To combat this the Codingschule believe that you need to start early and provide lessons for children.

A large proportion of the classes teach pupils using Raspberry Pi computers and Pi-Tops during workshops purchased from RS, a leading global distributor of these products. Pupils learn that coding is easy and fun and provides an opportunity to have an influence which opens up a new world.

“When you realise the importance of coding it is plausible that all pupils should have access to it. We are surrounded by machines and code is the language we need to control them, so it opens up opportunities just like reading and writing does.”

Bringing ideas to life

Codingschule currently has four permanent team members and 15 freelance trainers, consisting of teachers, researchers, developers and technology enthusiasts.

One voluntary teacher, Tobias Hübner, describes some of the creative devices which have been made at Codingschule – most of which come from simple household goods.

"Using a small IKEA storage box, we teach children to make a homemade gaming device,” he explains. “We drilled holes in the top so the kids can install buttons and a joystick to play with.

“If you open the lid of the box, they’re all connected on the inside to create a Bluetooth controller that can be used with a smartphone or game console.”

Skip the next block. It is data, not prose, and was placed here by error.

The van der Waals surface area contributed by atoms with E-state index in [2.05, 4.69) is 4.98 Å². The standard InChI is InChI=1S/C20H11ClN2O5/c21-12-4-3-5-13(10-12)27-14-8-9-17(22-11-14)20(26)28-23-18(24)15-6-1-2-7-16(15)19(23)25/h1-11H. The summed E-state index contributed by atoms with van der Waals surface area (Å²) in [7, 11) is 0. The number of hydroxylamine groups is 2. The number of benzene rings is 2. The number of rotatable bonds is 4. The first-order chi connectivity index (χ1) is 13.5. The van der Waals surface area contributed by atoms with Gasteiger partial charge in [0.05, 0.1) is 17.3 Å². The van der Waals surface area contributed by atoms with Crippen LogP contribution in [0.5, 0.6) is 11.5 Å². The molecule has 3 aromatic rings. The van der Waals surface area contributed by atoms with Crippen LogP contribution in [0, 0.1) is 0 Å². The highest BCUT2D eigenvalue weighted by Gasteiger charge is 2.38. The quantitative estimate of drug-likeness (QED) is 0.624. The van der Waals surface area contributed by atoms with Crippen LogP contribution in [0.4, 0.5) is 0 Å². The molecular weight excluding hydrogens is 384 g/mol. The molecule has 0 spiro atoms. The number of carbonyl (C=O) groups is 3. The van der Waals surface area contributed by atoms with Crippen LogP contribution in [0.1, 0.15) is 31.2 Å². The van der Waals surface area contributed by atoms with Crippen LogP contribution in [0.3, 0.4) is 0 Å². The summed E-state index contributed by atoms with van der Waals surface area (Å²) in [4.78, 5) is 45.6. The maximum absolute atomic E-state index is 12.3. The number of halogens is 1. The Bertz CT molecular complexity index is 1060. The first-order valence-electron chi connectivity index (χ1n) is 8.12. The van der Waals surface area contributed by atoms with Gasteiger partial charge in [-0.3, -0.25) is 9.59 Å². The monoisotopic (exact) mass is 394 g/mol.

The school uses Raspberry Pi’s within their creations as they find it a great tool to teach with, very inexpensive and the children love it!

“With RS being one of the main distributors of the Raspberry Pi, we are very pleased that they are so interested in what we are doing and passionate about helping raise awareness of Codingschule.”

Supporting women in engineering

Alongside helping to reform the education system in Germany, one of the predominant goals of the Codingschule is to encourage more women to pursue careers in engineering.

Tobias says: “The Codingschule started from a workshop on Girls’ Day in 2016. This is a special career information day where there are a lot of events – particularly for young girls – to discover STEM jobs or activities. We set up a Raspberry Pi workshop and that was the beginning of everything.